Reporting COVID-19 Cases
Bulletin 95 | Chris Daykin
In order to draw meaningful conclusions about the rate of new infections from COVID-19, the numbers of positive test results reported each day should be expressed as a percentage of the number of tests carried out that day, in order to display the positivity rate. The number of positive tests on its own can be distorted by several factors.
Comparison with numbers of positive results at the beginning of the pandemic illustrates this, since on the graphs shown in the daily government briefings the hump of new infections in April looks tiny relative to the hump in the second wave, whereas actually the rate of positivity in early April rose to about 27%, with a weekly average peaking at 23% on 8 April. Availability of testing was much more limited then, however, which will have increased the positivity rate observed.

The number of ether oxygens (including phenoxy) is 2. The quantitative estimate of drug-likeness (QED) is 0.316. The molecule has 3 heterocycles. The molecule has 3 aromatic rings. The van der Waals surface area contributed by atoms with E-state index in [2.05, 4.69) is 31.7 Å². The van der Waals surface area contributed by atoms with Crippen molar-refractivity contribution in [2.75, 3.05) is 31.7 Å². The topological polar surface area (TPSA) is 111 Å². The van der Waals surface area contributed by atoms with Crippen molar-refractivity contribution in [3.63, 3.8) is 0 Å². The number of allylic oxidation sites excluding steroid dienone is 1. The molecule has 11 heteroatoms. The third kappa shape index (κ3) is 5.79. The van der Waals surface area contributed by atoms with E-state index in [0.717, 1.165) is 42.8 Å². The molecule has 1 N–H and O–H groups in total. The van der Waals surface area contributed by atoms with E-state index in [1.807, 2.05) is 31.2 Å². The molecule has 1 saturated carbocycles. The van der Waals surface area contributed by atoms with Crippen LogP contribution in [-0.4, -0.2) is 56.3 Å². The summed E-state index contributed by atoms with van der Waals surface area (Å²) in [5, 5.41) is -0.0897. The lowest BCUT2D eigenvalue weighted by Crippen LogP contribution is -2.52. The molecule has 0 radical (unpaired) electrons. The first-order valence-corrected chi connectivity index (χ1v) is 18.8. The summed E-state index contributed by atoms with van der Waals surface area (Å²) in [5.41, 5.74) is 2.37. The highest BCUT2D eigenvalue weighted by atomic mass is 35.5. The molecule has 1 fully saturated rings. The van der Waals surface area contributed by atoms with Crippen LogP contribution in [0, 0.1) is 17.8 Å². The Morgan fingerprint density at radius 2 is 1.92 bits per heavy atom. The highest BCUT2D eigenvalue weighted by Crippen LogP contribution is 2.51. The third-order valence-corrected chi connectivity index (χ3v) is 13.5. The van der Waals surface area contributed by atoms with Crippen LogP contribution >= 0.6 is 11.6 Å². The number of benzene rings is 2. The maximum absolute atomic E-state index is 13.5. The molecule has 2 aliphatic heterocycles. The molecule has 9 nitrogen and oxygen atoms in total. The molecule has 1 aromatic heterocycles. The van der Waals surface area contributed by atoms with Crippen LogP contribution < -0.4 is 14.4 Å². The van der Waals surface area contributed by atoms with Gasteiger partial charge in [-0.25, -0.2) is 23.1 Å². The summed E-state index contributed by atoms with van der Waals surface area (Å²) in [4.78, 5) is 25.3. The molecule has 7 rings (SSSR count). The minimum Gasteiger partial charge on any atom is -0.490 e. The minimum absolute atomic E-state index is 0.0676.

In the second hump the rate of positivity hit a maximum of 15.4% on 29 December. The weekly average peaked at 13.0% on 4 January and has been falling quite steadily ever since then to a figure of 7.5% today.